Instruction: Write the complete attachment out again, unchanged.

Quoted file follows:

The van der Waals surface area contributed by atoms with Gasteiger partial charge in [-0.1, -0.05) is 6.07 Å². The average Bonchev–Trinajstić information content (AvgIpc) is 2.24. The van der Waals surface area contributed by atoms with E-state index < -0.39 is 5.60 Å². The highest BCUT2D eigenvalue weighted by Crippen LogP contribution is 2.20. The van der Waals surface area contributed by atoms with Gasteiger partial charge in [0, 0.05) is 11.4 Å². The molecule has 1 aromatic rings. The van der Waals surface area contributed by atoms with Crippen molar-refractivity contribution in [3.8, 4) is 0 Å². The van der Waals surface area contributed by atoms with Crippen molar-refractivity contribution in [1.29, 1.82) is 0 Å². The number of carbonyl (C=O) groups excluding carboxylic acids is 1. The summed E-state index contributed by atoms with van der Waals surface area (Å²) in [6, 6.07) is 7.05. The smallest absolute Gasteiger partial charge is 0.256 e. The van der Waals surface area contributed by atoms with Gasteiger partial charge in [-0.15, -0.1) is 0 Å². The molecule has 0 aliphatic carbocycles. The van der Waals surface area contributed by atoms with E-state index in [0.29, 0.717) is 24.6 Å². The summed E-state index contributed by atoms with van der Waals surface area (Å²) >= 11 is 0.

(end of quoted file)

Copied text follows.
The van der Waals surface area contributed by atoms with Gasteiger partial charge in [-0.1, -0.05) is 6.07 Å². The average Bonchev–Trinajstić information content (AvgIpc) is 2.24. The van der Waals surface area contributed by atoms with E-state index < -0.39 is 5.60 Å². The highest BCUT2D eigenvalue weighted by Crippen LogP contribution is 2.20. The van der Waals surface area contributed by atoms with Gasteiger partial charge in [0, 0.05) is 11.4 Å². The molecule has 1 aromatic rings. The van der Waals surface area contributed by atoms with Crippen molar-refractivity contribution in [3.8, 4) is 0 Å². The van der Waals surface area contributed by atoms with Crippen molar-refractivity contribution in [1.29, 1.82) is 0 Å². The number of carbonyl (C=O) groups excluding carboxylic acids is 1. The summed E-state index contributed by atoms with van der Waals surface area (Å²) in [6, 6.07) is 7.05. The smallest absolute Gasteiger partial charge is 0.256 e. The van der Waals surface area contributed by atoms with Gasteiger partial charge in [-0.15, -0.1) is 0 Å². The molecule has 0 aliphatic carbocycles. The van der Waals surface area contributed by atoms with E-state index in [0.29, 0.717) is 24.6 Å². The summed E-state index contributed by atoms with van der Waals surface area (Å²) >= 11 is 0.